Thursday, December 16, 2010

Top 10 of 2010: The Gaslight Anthem–American Slang


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Certainly not the most polished live performers out there….But you gotta love em!

“So you're scared and you're thinking that maybe we ain't that young anymore”

Bruce Springsteen “Thunder Road” 1975

“When the gravity hangs on all the selling points you had, you should have stayed and been the Queen of Lower Chelsea”

Brian Fallon “The Queen of Lower Chelsea” 2010

“Talk about a dream - try to make it real. You wake up in the night with a fear so real. Spend your life waiting for a moment that just don't come. Well, don't waste your time waiting”

Bruce Springsteen “Badlands” 1978

“And it feels like all you’d have to do is step outside, stop pacing around and waiting for some moment that might never arrive” 

Brian Fallon “Stay Lucky” 2010

Talk about a kick in the ass. I first listened to American Slang the same week that I heard the very dense High Violet and the very mediocre Heaven is Whenever and it seemed like a revelation at the time. Not since Tom Wait’s Bone Machine has an album adressed age with such honesty and clarity. American Slang is about coming to terms with adulthood. The protagonist of “Queen of Lower Chelsea” that is “working full time and spending all of your nights, never dancing like you used to” to the 25 year old of “Stay Lucky” that is “never going to find it, like when you were young and everybody used to call you lucky” all struggle with the realization that they are “older now - and we did it when we were young”.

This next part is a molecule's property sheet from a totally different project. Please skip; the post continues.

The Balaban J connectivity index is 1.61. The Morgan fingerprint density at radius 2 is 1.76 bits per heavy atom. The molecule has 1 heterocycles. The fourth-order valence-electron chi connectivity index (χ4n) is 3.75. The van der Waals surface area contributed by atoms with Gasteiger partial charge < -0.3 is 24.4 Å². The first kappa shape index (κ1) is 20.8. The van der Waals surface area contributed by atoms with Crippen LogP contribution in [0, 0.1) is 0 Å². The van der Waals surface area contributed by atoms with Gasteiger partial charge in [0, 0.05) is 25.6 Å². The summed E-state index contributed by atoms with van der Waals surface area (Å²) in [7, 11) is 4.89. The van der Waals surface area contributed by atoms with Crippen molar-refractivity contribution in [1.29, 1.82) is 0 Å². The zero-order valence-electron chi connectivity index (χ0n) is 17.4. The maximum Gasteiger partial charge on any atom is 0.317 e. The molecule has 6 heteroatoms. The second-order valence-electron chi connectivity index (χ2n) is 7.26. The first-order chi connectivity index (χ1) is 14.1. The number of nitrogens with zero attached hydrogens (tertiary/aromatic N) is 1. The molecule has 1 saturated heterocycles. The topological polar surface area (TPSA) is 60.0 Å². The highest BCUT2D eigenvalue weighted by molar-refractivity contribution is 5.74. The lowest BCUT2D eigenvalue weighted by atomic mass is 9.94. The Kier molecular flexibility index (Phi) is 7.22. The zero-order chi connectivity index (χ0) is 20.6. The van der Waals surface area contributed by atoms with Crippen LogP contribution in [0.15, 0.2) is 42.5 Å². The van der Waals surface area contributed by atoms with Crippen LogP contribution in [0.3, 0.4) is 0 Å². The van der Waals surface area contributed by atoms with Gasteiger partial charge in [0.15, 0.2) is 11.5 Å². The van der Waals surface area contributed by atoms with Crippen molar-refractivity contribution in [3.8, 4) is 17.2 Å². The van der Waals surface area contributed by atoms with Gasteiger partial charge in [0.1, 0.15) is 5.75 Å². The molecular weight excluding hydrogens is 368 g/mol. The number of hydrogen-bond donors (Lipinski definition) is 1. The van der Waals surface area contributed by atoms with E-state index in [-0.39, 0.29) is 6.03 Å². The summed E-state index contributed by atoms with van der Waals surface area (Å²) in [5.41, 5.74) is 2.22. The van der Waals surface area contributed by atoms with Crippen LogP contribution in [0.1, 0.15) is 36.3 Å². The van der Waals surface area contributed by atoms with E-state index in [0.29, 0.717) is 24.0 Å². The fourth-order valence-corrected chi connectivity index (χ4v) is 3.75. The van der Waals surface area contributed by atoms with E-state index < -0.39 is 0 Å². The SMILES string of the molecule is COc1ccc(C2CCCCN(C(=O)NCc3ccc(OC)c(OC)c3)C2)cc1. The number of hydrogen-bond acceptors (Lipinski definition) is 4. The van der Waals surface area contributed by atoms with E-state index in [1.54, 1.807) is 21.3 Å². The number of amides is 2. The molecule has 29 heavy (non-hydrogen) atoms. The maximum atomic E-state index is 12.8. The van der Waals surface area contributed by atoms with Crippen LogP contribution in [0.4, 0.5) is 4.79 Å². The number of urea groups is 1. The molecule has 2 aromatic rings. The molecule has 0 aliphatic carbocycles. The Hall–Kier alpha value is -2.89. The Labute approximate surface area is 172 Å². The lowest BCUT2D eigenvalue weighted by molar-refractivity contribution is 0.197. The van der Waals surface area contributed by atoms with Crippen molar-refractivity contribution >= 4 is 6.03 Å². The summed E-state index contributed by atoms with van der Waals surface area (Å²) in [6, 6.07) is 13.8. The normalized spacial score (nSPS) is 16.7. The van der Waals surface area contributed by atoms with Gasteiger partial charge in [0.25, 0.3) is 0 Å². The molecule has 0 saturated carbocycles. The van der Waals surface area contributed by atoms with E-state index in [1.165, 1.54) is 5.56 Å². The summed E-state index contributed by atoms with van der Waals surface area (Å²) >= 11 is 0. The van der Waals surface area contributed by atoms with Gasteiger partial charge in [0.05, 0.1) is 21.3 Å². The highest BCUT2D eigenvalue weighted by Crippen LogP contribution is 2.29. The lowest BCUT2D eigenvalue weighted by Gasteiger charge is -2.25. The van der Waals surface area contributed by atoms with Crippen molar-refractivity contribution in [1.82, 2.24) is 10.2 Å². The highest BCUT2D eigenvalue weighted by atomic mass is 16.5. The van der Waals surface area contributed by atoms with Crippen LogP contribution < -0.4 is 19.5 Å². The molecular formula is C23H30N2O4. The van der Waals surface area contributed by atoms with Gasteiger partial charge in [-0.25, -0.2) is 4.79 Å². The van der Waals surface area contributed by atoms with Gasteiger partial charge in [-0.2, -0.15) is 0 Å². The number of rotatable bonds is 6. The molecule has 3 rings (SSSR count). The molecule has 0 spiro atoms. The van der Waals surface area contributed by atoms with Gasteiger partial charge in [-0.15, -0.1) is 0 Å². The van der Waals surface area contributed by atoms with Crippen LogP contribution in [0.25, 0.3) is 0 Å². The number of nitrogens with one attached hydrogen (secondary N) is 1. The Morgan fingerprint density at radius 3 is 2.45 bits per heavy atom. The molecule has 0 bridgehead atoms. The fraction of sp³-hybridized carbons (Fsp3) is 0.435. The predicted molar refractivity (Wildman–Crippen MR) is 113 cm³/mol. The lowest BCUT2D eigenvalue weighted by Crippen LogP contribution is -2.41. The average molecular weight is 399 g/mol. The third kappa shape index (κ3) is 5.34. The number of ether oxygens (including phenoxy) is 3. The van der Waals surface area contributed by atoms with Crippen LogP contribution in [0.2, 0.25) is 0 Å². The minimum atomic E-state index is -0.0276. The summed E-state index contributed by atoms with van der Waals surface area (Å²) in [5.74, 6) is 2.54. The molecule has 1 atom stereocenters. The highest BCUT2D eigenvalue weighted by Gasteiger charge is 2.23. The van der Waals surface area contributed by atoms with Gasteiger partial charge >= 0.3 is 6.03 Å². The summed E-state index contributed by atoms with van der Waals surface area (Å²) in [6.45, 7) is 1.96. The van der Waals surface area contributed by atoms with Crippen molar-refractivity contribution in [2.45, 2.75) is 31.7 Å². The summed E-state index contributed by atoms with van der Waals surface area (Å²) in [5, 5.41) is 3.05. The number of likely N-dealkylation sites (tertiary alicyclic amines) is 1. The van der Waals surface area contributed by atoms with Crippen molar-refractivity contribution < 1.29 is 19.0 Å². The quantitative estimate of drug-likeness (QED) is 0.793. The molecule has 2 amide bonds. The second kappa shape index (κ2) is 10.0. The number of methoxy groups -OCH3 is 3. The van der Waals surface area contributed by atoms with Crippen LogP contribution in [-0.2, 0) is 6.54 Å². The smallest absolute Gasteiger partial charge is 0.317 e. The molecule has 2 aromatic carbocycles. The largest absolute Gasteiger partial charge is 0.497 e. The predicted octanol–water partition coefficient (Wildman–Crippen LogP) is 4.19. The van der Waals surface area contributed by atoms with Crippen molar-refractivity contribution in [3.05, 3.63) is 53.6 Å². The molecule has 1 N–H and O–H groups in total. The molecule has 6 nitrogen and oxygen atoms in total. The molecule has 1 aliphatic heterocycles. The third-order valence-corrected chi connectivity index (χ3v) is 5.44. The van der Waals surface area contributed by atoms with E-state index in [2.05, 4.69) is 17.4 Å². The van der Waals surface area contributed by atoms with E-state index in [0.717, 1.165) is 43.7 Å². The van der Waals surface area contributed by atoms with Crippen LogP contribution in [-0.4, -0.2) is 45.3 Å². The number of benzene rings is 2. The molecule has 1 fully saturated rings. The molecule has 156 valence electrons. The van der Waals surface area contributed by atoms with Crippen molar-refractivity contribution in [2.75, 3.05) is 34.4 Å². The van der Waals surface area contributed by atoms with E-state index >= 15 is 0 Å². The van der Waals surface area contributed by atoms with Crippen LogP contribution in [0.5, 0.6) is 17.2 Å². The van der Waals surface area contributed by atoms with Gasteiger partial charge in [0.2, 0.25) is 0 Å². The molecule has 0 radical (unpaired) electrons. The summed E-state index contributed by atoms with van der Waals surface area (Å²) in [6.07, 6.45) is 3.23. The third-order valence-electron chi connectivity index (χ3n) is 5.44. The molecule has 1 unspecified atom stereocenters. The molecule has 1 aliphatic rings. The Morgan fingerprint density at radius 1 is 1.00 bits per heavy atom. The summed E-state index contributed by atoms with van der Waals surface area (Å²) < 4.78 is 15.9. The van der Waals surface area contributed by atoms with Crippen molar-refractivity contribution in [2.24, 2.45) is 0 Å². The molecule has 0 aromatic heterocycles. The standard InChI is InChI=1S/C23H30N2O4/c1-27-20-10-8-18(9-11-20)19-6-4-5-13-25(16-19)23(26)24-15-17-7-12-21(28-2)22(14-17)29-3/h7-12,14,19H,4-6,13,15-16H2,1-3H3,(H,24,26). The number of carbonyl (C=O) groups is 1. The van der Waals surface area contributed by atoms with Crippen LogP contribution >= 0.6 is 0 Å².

For all the weight that the lyrics carry the performances sound remarkably exuberant and youthful. Brian Fallon has an incredible amount of charisma and puts down some incredible vocals on this, particularly in the album closing “We did it when we were young”. Like the Shout Out Louds there is nothing groundbreaking going on here musically. Aside from the Springsteen references there are touches of Social Distortion, The Clash, The Jam and The Replacements (The lyrics of “Orphans” read like a remake of “Bastards of Young”, certainly not a bad song to use as a framework), as if that’s a bad thing.  Rock is inherently derivative and while the line between pastiche and rip-off is indeed quite thin, a great song or album can transcend its influences and become greater than the sum of its parts. American Slang certainly achieves this.

Fittingly enough we saw The Gaslight Anthem on my wife’s 30th birthday and I can honestly say it was the best non-Springsteen show I have ever seen. If that isn’t a ringing endorsement I don’t know what is.

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